Apr 23 2019

Forest Park Medical Center and the Travel Act: Different Road, Same Destination

Healthcare fraud convictions are news. When the convicted parties are physicians, investors and staff of a physician-owned surgical hospital who now face up to sixty-five years in a federal penitentiary, that is big news. And when some of those convictions were based, in part, on a relatively obscure federal law that appears to expand the reach of federal prosecutors to include commercial and private-pay business that many assumed would fall outside of federal jurisdiction, that really has the industry buzzing.

The case in point, involving Forest Park Medical Center ("FPMC"), is not as earth-shattering as some make it out to be, however. To be sure, this case is a wake-up call for providers who believe that they can avoid liability under federal fraud and abuse laws if they do not accept Medicare or Medicaid patients or otherwise carve out federal program beneficiaries. But it also serves as a reminder that sham arrangements that are intended to compensate physicians to steer patient referrals invariably place the participants at risk of prosecution. This Legal Update explores the background to the Forest Park case and the state and federal statutes upon which the prosecutors relied, and then discusses key implications and takeaways for reviewing existing contractual relationships and internal compliance programs in response to these developments.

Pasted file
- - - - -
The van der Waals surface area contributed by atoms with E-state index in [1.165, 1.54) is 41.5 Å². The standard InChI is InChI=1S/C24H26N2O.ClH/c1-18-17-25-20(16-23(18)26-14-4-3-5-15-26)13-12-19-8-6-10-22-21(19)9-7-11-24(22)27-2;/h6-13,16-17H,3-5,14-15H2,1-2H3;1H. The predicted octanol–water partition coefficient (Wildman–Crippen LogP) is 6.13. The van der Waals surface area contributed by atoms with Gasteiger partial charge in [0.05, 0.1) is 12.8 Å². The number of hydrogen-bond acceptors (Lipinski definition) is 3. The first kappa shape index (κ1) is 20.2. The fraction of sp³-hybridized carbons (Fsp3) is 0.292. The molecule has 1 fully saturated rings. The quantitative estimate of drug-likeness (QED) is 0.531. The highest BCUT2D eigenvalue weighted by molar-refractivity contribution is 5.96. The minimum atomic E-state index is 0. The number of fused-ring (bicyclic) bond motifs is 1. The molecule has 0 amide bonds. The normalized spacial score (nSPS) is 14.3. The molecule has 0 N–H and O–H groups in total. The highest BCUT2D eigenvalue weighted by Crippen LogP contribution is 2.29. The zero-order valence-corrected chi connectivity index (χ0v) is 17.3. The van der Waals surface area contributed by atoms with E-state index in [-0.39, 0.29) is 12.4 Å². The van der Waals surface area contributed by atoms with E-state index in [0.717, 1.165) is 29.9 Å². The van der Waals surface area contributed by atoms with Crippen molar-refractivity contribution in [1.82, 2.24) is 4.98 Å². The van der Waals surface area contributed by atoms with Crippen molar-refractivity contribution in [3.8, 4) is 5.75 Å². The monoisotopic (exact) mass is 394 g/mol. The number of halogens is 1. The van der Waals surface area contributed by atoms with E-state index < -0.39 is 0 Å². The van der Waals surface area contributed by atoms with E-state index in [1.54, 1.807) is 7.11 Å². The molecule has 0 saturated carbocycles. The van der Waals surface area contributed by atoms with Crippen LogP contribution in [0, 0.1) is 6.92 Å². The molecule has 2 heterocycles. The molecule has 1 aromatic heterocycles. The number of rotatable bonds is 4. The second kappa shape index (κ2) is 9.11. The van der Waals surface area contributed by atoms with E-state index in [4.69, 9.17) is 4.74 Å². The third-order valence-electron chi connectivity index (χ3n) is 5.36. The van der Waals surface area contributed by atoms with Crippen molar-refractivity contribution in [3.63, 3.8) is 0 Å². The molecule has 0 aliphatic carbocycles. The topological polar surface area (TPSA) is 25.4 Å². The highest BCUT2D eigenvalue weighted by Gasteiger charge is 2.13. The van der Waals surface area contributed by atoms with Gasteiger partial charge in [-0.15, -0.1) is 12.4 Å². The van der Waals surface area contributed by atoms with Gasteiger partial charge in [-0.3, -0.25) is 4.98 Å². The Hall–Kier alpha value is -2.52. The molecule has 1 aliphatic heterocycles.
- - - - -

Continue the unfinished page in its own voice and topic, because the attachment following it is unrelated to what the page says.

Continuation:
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Dec 07 2015

CMS Finalizes Two New Exceptions and Modifications to the Stark Law

The Centers for Medicare and Medicaid Services (CMS) recently published its final rule modifying several aspects of the federal physician self-referral law (the "Stark Law") and adding two new exceptions: one for recruitment of non-physicians providing primary care and the other for timeshare arrangements.

For the most part, CMS's changes lessen the Stark Law's compliance burden and aim for uniformity among the exceptions. At the same time, the two new exceptions create additional compliance and monitoring requirements for individuals and entities wishing to take advantage of the exceptions.

Most of the changes are effective January 1, 2016.

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